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Politics

Ohio's Share Of National Opioid Settlement In Limbo

 Ohio Attorney Dave Yost holds up a clock to signify time is running out for the state's cities and counties to agree to be a part of Ohio's opioid settlement plan.
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Ohio Attorney Dave Yost holds up a clock to signify time is running out for the state's cities and counties to agree to be a part of Ohio's opioid settlement plan.

Ohio’s Attorney General fears the state might not be able to get the $808 million it had hoped from the proposed $26 billion national settlement with three opioid distributors.
Attorney General Dave Yost said Ohio’s share of that settlement is in limbo because not enough cities and counties have signed on.

“We need to get at least 95% of the population represented by the litigating subdivisions in Ohio on board with this. The companies, frankly, are not interested in a deal that leaves lawsuits out there hanging," Yost said.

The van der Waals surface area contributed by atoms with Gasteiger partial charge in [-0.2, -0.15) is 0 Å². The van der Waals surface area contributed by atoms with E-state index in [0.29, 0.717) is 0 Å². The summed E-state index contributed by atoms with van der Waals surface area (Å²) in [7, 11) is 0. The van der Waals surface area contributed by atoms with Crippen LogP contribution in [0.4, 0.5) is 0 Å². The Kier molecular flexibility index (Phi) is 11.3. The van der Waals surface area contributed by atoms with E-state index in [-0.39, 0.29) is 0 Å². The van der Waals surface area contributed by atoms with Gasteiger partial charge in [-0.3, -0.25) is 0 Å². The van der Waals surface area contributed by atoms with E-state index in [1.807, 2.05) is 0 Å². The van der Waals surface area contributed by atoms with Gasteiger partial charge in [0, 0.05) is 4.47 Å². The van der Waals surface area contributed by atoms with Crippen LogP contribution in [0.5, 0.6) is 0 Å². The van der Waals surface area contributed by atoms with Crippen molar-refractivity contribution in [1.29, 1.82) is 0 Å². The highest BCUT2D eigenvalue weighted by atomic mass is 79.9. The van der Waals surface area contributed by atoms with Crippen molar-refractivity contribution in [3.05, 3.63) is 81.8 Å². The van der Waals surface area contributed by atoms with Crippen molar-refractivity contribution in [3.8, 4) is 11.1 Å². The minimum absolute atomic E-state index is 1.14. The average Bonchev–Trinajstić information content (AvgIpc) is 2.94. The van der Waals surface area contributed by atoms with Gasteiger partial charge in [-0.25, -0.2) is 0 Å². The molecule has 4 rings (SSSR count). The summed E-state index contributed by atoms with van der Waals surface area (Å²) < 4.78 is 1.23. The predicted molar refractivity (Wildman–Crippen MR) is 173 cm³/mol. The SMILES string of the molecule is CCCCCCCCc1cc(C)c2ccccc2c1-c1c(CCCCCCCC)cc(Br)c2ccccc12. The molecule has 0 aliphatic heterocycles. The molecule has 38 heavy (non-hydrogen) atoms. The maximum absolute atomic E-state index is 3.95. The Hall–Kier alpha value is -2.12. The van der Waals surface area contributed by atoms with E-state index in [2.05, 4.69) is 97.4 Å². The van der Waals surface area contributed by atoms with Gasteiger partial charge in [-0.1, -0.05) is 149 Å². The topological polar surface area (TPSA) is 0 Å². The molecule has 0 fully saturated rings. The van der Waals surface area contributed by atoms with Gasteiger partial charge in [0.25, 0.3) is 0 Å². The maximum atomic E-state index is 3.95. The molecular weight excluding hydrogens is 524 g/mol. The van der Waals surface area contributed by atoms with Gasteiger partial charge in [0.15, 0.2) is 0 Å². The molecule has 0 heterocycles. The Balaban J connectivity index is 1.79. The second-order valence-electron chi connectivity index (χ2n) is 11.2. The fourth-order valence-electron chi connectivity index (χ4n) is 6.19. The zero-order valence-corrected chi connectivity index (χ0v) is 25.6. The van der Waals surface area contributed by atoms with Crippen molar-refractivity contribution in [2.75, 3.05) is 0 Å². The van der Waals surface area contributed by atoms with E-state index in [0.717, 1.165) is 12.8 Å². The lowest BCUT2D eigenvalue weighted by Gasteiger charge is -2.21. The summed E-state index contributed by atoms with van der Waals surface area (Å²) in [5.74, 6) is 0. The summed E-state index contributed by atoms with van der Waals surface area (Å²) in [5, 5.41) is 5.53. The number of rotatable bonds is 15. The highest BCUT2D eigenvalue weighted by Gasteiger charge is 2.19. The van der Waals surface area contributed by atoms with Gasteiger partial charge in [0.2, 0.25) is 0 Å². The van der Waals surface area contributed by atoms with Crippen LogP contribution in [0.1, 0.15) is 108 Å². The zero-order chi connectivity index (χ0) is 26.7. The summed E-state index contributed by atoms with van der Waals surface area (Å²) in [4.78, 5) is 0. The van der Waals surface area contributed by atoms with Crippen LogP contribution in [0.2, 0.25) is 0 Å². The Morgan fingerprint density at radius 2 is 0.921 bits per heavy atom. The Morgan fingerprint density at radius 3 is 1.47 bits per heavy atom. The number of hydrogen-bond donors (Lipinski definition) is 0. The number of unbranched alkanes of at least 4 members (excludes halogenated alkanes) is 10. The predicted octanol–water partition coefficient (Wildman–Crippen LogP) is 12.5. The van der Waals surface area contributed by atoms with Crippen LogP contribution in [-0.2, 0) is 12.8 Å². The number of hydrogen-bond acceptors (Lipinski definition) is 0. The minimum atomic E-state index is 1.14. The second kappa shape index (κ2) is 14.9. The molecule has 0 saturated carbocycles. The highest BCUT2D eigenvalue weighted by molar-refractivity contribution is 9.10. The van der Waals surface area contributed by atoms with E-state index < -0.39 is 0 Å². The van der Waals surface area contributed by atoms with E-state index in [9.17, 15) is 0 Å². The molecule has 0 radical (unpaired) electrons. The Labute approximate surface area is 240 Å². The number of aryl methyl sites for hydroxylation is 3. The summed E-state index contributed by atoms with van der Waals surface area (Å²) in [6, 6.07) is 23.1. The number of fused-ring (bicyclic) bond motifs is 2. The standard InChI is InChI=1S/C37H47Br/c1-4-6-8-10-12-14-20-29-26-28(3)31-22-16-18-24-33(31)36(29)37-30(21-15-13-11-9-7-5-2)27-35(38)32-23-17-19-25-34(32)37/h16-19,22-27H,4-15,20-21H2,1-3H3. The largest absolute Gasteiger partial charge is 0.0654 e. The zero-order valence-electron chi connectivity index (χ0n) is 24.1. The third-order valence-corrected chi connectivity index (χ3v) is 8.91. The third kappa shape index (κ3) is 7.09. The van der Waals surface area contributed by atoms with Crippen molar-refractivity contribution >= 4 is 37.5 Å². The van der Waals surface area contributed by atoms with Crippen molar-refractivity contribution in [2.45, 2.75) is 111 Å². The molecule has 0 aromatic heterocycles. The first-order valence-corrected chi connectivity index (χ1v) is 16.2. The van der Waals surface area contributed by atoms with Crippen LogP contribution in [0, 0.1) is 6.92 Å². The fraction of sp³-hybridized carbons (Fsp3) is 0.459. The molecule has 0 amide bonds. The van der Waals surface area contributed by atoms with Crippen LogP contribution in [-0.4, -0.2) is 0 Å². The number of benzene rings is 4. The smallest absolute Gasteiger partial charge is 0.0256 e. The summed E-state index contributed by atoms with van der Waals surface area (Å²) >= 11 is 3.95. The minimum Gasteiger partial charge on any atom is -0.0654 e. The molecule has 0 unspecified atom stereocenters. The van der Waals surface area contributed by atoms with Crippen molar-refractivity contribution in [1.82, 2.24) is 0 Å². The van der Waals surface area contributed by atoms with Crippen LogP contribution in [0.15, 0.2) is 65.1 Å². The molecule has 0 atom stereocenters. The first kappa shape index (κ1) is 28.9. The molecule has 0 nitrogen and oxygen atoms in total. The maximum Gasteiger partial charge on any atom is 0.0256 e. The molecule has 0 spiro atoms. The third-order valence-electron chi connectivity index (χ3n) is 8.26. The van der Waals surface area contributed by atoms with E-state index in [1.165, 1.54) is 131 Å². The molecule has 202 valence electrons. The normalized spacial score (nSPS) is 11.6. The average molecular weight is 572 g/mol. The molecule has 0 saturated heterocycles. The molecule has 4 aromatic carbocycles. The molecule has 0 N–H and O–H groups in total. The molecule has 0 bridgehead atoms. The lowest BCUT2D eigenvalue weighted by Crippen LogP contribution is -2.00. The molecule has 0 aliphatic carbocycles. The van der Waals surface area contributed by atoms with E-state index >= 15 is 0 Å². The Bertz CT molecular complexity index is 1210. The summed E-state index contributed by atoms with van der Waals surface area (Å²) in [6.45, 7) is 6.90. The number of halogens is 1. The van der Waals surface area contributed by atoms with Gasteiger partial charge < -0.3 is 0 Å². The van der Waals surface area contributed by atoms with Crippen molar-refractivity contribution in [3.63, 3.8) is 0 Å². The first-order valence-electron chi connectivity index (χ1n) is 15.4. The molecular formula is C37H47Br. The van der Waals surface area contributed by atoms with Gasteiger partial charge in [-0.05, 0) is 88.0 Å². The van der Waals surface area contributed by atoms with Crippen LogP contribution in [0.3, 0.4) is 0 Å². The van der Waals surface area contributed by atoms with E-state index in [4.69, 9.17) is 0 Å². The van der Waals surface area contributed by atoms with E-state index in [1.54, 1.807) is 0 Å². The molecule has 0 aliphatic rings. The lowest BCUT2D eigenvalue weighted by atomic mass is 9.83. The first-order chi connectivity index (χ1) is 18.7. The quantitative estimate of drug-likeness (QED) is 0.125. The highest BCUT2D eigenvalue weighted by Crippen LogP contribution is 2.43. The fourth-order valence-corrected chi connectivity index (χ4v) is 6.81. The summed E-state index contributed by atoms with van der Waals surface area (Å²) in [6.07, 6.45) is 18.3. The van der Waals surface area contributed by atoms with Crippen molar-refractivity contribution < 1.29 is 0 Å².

Though the Ohio Mayors Alliance and the County Commissioners Association of Ohio support the settlement, Yost said there are holdouts, including Cincinnati and Akron.

He said if 95% of the Ohio entities don’t sign on by next Friday, August 20, the entire deal might fall apart, leaving each entity to fight on its own in court.

Ohio will get $809 million over 18 years from the national settlement, specifically with McKesson Corporation, Dublin-based Cardinal Health and AmerisourceBergen Corporation.

Both Franklin County and the City of Columbus voted to take part in the settlement this week. Franklin County is estimated to receive around $8.1 million over 18 years.

A substantial portion of the money must go to opioid treatment and addiction prevention.

Copyright 2021 The Statehouse News Bureau. To see more, visit The Statehouse News Bureau.